Wednesday, October 29, 2008

What if we held marriage hostage?

Last night Maximus was telling me about a catty, witty gay commentator who had a great idea. He pointed out that should Prop 8 pass in California, there are enough queer Californians to get an initiative on the ballot for next year. Prohibiting marriage between a man and a woman. Of course it would never pass, but it would point out the absolute lunacy of the current measure. But it got me to thinking...we could go even further. We could go on strike.

If voters in California want to lock us out of the Chapel of Love, let's do the same in return. What would happen if the GLBTQ folks went on strike? It's hard for straight people to get married without florists, cake decorators, and church organists. Half the choir might not show up. Don't even think about hiring a wedding planner. Designers would refuse to create or alter bridal gowns and bridesmaid dresses. Booking a stylist to get your up-do would be pretty tough too.

We make great photographers, so you better buy a bunch of disposable cameras and pray for the best. Without chefs, caterers, or waiters, you'll be dining on cocktail weenies and Oreos...buffet style. I hope that when you go to get your license, the clerk didn't have to settle for a separate-and-inequal "civil union." You'll probably going to need blood tests too, but good luck finding a male nurse or HIV clinic worker to draw samples. And just think...we have a lot of straight allies who might also go on strike with us!

I realize this buys into a host of stereotypes and is a little silly sounding, but I think you get my point. This isn't something that affects nameless, faceless statistics on a sheet of paper. It affects your neighbors, your cousins, your children, your bankers, your landlords, and your coworkers. This is about human beings and their right to love and be free in America today.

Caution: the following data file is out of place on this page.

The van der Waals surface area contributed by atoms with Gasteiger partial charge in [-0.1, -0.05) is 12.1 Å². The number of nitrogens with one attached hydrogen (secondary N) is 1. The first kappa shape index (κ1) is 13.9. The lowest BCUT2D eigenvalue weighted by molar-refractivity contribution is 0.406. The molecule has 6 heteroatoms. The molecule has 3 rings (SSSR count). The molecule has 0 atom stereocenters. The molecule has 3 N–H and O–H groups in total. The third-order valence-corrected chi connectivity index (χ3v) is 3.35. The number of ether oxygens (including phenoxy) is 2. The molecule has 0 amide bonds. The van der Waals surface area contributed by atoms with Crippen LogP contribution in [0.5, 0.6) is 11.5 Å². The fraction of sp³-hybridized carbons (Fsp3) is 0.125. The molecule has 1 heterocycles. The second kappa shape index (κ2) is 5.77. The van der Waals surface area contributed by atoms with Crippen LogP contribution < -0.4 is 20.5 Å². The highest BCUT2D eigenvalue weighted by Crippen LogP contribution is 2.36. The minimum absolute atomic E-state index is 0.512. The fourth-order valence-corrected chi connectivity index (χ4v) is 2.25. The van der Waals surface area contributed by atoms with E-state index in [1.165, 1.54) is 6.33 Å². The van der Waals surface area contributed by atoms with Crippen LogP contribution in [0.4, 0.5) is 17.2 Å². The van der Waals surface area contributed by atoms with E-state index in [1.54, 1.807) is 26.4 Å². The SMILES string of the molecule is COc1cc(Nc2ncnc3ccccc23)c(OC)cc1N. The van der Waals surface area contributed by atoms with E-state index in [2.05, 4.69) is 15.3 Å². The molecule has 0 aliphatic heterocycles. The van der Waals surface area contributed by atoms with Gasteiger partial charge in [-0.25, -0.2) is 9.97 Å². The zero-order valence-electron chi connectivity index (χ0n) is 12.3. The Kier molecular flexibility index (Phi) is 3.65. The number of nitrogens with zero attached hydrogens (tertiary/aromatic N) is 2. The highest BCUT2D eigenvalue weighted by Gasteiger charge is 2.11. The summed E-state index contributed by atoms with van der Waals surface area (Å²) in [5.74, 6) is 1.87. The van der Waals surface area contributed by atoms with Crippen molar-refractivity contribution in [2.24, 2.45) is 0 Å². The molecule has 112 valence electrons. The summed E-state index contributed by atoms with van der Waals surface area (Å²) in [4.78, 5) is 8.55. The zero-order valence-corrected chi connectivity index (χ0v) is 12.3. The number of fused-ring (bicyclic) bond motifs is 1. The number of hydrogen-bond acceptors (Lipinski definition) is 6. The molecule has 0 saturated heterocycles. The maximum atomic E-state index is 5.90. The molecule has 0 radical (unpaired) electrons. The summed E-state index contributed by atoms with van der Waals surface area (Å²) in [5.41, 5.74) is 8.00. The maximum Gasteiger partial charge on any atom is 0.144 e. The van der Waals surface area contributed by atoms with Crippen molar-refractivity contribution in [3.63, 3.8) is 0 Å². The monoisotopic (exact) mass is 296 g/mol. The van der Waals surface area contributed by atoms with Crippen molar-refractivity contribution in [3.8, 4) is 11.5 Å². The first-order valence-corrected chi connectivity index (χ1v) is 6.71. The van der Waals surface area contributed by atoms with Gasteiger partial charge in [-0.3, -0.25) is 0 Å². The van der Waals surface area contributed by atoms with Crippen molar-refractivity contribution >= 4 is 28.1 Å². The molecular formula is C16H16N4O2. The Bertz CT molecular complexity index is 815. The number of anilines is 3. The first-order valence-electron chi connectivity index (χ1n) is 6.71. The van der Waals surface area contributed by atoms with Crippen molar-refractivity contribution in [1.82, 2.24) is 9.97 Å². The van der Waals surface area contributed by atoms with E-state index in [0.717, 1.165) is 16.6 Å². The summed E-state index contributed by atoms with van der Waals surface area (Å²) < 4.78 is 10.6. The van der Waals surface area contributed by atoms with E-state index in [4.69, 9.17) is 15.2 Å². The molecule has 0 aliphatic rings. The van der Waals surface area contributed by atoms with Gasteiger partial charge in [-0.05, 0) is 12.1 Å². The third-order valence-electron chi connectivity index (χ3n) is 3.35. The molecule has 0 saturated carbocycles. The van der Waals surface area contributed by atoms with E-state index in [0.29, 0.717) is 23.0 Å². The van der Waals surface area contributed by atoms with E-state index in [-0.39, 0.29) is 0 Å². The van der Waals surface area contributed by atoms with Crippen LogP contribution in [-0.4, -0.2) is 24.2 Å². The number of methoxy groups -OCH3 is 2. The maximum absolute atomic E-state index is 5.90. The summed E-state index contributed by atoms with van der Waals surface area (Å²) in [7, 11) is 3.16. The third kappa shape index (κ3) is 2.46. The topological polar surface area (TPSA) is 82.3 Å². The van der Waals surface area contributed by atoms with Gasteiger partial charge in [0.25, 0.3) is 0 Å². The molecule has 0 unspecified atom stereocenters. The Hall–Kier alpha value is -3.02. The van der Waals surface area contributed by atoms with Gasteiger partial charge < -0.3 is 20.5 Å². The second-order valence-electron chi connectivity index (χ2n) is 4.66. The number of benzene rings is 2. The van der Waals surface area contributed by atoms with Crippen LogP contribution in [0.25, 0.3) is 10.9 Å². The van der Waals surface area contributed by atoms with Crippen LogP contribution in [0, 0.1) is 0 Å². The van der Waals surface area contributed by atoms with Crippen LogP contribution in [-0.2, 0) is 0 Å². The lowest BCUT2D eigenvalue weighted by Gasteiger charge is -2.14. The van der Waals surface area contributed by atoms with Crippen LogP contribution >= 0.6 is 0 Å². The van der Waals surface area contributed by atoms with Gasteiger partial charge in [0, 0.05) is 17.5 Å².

To love, comfort, honor, and cherish. For better or for worse. For richer or for poorer. In sickness and in health. In good times and in sorrow. For as long as we both shall live. Those are the words, after all. It's such a simple little vow. And we're not entering into it unadvisedly or lightly. How does anyone have the right to prevent me from making that promise to my partner? To say that my partner and I are somehow less capable or deserving of these things, or that our relationship is different and "less" in some fundamental way?

It's not about forcing any religion or church to honor or perform weddings for same-sex couples. It's not about mocking the institution of marriage or destroying the fabric of American families. It's not getting something extra, different, or "special." It's about dignity and respect, and whether or not the government has the right to tell me who I can love. Who I chose as my partner. Who I want to come home to after a long day. To hug, cook dinner, do laundry, take care of the puppies, and clean the kitchen. It's about spending our lives together in boring, codependent, quiet normalcy.

It's about having the same rights as those around us, and wanting the same thing as everyone else: simply to love and be loved. Vote no on Prop 8, and if you don't live in California, ask your friends and family who live and vote there to do so.

Thursday, October 23, 2008

Time travel

Last weekend the boyfriend (Jesse, for those who didn't already know) and I went "back home" to Kaycee, WY for his dad's 50th (and cousin's 16th) birthday party. What's that? You don't know anything about Kaycee? Well, the population is around 250 people. There are 2 main streets through town, both of which are also highways. It's about 50 miles or so from my hometown (Wright) and is about an hour north of Casper. Ranching and agriculture are a large part of the community, as is mining/oil/natural gas/minerals. There's a general store, but no supermarket. There are two bars, a couple of mom-and-pop restaurants, a motel, etc. It's very small town America, and sits right on the interstate. It's also in a different time zone...around 25 years in the past.

Where else can you reserve a public hall for an event that has "No smoking" signs posted on the walls and cabinets in the kitchen labeled "Ashtrays?" Where else can you hear the Eagles followed by old school country, mixed in with "Happy Birthday Sweet 16?" Where the whole town is working together to fundraise for a statue in the new park...dedicated to the memory of the hometown local boy made good (Chris Ledoux)? Where the party included keg stands, and even some of the grey-haired party-goers were upside down?